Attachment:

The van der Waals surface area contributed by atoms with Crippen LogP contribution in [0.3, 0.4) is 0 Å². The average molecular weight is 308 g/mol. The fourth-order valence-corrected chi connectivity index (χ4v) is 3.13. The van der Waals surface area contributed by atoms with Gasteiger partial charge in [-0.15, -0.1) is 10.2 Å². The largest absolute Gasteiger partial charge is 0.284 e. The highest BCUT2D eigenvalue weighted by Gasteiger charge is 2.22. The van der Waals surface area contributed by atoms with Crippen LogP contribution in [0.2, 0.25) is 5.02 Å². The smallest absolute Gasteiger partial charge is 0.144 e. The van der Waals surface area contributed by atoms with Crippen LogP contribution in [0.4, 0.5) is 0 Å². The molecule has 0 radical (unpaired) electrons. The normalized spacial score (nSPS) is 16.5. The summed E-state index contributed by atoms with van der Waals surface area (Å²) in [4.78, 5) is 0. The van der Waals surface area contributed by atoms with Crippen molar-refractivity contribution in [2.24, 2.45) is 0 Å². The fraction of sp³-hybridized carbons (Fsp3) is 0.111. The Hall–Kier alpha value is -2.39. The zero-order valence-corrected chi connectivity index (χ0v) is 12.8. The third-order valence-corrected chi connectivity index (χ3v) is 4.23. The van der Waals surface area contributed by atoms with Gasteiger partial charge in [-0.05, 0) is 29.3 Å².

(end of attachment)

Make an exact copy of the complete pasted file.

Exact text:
The van der Waals surface area contributed by atoms with Crippen LogP contribution in [0.3, 0.4) is 0 Å². The average molecular weight is 308 g/mol. The fourth-order valence-corrected chi connectivity index (χ4v) is 3.13. The van der Waals surface area contributed by atoms with Gasteiger partial charge in [-0.15, -0.1) is 10.2 Å². The largest absolute Gasteiger partial charge is 0.284 e. The highest BCUT2D eigenvalue weighted by Gasteiger charge is 2.22. The van der Waals surface area contributed by atoms with Crippen LogP contribution in [0.2, 0.25) is 5.02 Å². The smallest absolute Gasteiger partial charge is 0.144 e. The van der Waals surface area contributed by atoms with Crippen LogP contribution in [0.4, 0.5) is 0 Å². The molecule has 0 radical (unpaired) electrons. The normalized spacial score (nSPS) is 16.5. The summed E-state index contributed by atoms with van der Waals surface area (Å²) in [4.78, 5) is 0. The van der Waals surface area contributed by atoms with Crippen molar-refractivity contribution in [2.24, 2.45) is 0 Å². The fraction of sp³-hybridized carbons (Fsp3) is 0.111. The Hall–Kier alpha value is -2.39. The zero-order valence-corrected chi connectivity index (χ0v) is 12.8. The third-order valence-corrected chi connectivity index (χ3v) is 4.23. The van der Waals surface area contributed by atoms with Gasteiger partial charge in [-0.05, 0) is 29.3 Å².